Sunday night. Sitting home thinking in dread about the workday tomorrow. I require comfort. I want some food love, baby. For me, that requires bread, cream, and butter. Cheese is usually necessary, but I don’t want it heavy, just comforting.
In my freezer I had a salmon steak, a tuna steak, the last of the frozen shrimp, and a couple of cod filets. In the veg drawer, there was a high-end mire-poix (leeks, carrots, shallots, onion, garlic, and carrots), my neighbor had some cream he was willing to exchange for some lovely Louisianne coffee from La Columbe (http://lacolombe.com). He doesn’t drink coffee and his breakfast guests like a deep, dark coffee experience.
So here goes the process…
in a big pot, put some olive oil and a little butter on the heat until they turn a lovely, carmelly brown.
…slice up your carrots, onion, celery, leeks, shallots, and garlic into even sized bits (about a quarter inch) and toss them into that pan with a bit of kosher salt and sautee them until they start to take on a bit of color.
…while you were cutting up the veg, all of your frozen fish should have been sitting in about twice its volume of water, thawing out. As your mire-poix is taking on some lovely color, get that fish out of water and start cubing it. Do not throw out the thaw water. You will need that later.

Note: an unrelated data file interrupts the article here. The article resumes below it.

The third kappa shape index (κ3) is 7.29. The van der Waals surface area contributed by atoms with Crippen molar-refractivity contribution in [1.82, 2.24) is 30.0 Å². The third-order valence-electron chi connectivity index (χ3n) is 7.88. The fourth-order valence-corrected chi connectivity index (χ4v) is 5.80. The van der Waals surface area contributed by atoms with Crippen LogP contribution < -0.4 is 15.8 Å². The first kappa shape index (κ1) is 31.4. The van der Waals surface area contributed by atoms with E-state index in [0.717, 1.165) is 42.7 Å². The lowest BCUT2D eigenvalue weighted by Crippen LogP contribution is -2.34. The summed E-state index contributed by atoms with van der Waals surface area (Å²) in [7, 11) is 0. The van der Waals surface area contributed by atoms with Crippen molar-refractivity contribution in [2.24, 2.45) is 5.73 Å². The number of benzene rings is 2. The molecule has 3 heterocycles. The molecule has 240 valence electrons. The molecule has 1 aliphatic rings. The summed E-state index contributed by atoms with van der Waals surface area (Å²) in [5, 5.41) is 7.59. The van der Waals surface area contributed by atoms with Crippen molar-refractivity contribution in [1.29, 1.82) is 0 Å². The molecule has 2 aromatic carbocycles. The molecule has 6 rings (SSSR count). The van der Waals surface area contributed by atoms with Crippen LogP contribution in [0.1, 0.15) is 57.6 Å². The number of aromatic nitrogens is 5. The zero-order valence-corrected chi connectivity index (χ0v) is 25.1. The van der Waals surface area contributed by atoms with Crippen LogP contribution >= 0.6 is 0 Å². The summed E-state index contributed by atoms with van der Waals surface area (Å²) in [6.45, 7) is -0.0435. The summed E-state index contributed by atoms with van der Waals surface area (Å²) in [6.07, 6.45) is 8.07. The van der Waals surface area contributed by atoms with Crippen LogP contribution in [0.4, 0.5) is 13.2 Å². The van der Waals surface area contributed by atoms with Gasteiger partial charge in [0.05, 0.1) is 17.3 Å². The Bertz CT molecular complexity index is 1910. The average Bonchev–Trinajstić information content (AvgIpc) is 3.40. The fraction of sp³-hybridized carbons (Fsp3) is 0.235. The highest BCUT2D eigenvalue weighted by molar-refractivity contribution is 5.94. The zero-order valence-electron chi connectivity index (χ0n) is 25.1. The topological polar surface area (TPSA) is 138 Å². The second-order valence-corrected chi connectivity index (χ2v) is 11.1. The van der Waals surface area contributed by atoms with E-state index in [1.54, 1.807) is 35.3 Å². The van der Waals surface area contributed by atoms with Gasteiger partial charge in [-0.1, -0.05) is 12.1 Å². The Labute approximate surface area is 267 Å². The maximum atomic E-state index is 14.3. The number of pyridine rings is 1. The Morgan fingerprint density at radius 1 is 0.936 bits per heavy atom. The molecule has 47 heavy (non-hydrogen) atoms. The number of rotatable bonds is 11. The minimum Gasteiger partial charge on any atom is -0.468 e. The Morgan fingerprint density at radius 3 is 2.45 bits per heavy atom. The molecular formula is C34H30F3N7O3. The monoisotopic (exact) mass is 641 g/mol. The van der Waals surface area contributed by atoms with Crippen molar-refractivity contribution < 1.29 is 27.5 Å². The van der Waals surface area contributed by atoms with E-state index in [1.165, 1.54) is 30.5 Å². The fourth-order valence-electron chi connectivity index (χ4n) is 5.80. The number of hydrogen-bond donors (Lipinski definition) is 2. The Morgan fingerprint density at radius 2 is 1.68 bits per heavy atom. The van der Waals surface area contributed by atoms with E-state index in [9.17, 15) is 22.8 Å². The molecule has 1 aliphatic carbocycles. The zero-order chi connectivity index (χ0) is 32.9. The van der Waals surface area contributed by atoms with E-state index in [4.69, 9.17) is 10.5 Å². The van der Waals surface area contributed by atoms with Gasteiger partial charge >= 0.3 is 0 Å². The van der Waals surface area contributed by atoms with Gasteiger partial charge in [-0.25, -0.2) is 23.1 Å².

Season your mire-poix. I like Hot Hungarian Paprika, Cayenne, Italian Seasoning Mix, and Pepper, and stir it in…
Make a well in the middle of your veg, then drop your fish into your pan. Let it firm up a bit, but while its cooking, you should go find the flavorings to add to your soup. These are what I wanted.
Remember that fish thaw liquid from earlier? After you’ve added your seafood to the pot, dump that thaw liquid through the strainer into the soup pot. You’ll need the liquid and while your fish was thawing, it was dropping some flavor into that water (which is why its all cloudy). Oh and by the way, once your fish is thawed, it should smell like ocean water. If there’s any fishy traces at all, trash it. I’m not kidding. Put it in the garbage. Bad fish smells like fish. Good fish smells like the ocean.
You are almost finished but not quite. It looks like a nice creamy fish soup, but its a bit thin. This is where we do some French technique. Do not be alarmed. Unclench your sphincter. You will be fine, really.
What you need is equal parts butter and flour. This is called beurre manie (burr man-yeah). Its used to thicken sauces. Knead your butter into your flour, then pull out a whisk (or a fork, but you should really have a whisk), and whisk the doughy stuff bit by bit into your soup while its just on the edge of boiling. You’ll notice in about 5 to 10 minutes that your thin watery soup starts to thicken off quite nicely. Then go get a pat (or two) of butter and whisk that it. It will make your soup shine and the mouth-feel will be round and gorgeous.
While all of that was happening, check your cupboards for some bread. Turn the oven up, and throw a few slices in. Once they start to brown a little, find a clove of garlic, cut it in half and rub it lightly on the bread. No oil. No butter. Just the garlic.
This is what it all looks like when you are all done (garnished with a little parsley from the window-box)